In response to the interest of my readers, I recently made my way to the Governors Mansion at 4:30 p.m. on Aug. 1.

Giguere-Clair anniversary
Lynda Giguere and Rick Clair will celebrate 30 years of marriage this weekend, 5:30 p.m. Aug. 11 to 4 p.m. Aug. 12, with a party for friends at the Shrine of St. Therese.

Hiroshima remembered
On any day in Hiroshima, tens of thousands of folded paper cranes blow in the breeze around a statue of a young girl. The girl, who stands holding a bronze crane, symbolizes a call for peace.

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Erick Brooks Ward
Juneau resident Erick Brooks Ward died Aug. 3, 2007, in Juneau. He was 35.

Richard M. Oakley
Former Juneau resident Richard M. "Rick" Oakley of New Milford, Pa., died Sept. 2, 2006. He was 50.

Robert T. Croteau
Juneau resident Robert T. Croteau died May 14, 2007, in Juneau. He was 50.

Ralph Leslie Fuller
Former Juneau resident Ralph Leslie Fuller died Aug. 2, 2007, in Skagway. He was 57.

Eric 'Scott' Monette
Former Juneau resident Eric "Scott" Monette died of natural causes in Anchorage. He was 47.

My Turn: Assembly not following its plan
Well folks, the logging has started behind McDonald's off Egan Drive. The logs are stacked up about 10 feet from Jordan Creek and clear-cutting is occurring about 15 feet away from a recovering salmon stream.

Outside editorial: Support for science, innovation is essential
Though the United States has led the world in science and technology innovation since World War II, countries in Europe and Asia now pose a serious challenge to the nation.

Missile defense poses questions beyond Lena Point
Juneau's government-based economy has never been dependent on national defense spending. The plans for Lena Point to be a site for a radar array that will aid in the testing of the Pentagon's anti-missile defense system may not change that.

Newspapers sound off on ethics reform
A landmark win for ethics in congress, Bill isn't perfect, but neither is Congress, Congress takes giant step toward reform

Juneau football ranked fourth
Juneau-Douglas High School made the top five in the first Alaska Sports Broadcasting Network football poll of the season.

Senator, Alaska politics under siege
U.S. Sen. Ted Stevens' home sits on a quiet, graveled street where black bears occasionally ramble and traffic is a rarity.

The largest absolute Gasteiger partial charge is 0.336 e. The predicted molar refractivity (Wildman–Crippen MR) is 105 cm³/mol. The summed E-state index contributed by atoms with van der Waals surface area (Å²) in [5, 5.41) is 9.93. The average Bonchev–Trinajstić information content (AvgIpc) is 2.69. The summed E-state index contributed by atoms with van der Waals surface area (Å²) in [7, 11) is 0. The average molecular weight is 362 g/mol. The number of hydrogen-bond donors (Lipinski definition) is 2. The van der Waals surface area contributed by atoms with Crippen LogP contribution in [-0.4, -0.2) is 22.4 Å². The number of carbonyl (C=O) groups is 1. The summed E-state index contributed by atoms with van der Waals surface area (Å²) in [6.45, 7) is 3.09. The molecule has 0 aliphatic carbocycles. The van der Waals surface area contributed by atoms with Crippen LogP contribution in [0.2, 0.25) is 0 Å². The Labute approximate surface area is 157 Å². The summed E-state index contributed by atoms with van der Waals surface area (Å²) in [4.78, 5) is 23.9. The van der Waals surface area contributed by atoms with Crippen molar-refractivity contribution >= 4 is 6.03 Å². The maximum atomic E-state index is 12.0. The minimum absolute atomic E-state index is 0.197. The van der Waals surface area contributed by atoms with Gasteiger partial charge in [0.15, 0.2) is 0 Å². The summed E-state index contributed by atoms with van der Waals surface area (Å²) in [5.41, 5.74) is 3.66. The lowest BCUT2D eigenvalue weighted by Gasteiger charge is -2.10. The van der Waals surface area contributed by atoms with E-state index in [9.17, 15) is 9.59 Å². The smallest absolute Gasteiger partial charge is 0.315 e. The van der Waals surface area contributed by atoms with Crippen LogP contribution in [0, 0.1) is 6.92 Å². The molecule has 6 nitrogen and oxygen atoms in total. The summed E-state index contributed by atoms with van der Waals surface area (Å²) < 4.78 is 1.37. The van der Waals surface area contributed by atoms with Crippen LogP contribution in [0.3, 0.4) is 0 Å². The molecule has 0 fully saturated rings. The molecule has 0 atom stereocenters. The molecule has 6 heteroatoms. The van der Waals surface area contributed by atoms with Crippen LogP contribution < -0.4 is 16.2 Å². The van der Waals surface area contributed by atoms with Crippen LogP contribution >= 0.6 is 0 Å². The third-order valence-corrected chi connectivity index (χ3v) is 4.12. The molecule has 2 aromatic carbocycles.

Alaska Digest
Permanent fundreturns 17.1 percent, Trail Mix names new executive director

Don Young finally pays the bill for seven years of crab dinners during fundraisers
U.S. Rep. Don Young has agreed to pick up the tab for seven years worth of crab dinners after it became clear that the contributions needed to be disclosed, his campaign treasurer said.

Alaska-based soldiers' deaths renew calls for withdrawal from Iraq
The deaths of five more Fort Richardson soldiers within a week in Iraq has some critics calling for the end of the war, but Alaska's senior congressional member said premature withdrawal would leave Iraq in anarchy.

This Day in History
In Alaska, in the Nation and the World

California company to buy Icicle Seafoods
One of Alaska's largest seafood processing plants is being sold to a private equity firm based out of California, company executives said.

Palin extends deadline for gas pipeline
Gov. Sarah Palin has extended by two months the deadline for applications for companies interested in building a natural gas pipeline she believes will one day ship trillions of cubic feet of reserves to market.

Four killed in Sitka plane crash
A single engine airplane crashed into an unoccupied house Monday near downtown Sitka, killing at least four people, including the pilot, and engulfing the house in flames, officials said.

Victims of Sitka plane crash identified
Four people who died when a single-engine airplane crashed into an empty home in the coastal community of Sitka were identified by police late Tuesday, while the investigation into the crash's cause got under way.

This Day in History
In Alaska, in the Nation and the World

One killed, two wounded in Anchorage shootout
One man was killed and two others were wounded in a gun battle outside a lounge that has a troubled past, according to Anchorage police.

Alaska Digest
Police report fire behind Gastineau intentional, U.S. Army identifies soldiers killed in Iraq, two hooligan grizzly bear cubs killed, state dairy posts profit following losses, Palin opposes listing for beluga whales

Homeowner left just before plane crashed into her home
If not for that chocolate milkshake, Tess Heyburn might have been home when a plane rammed through her house Monday.

Young appears ready to fend off investigations
Investigations dogging U.S. Rep. Don Young have not damaged his effectiveness in Congress, the Alaska Republican said Tuesday, and he warned challengers of consequences if they sling rocks during the campaign next year when he runs for a 19th term.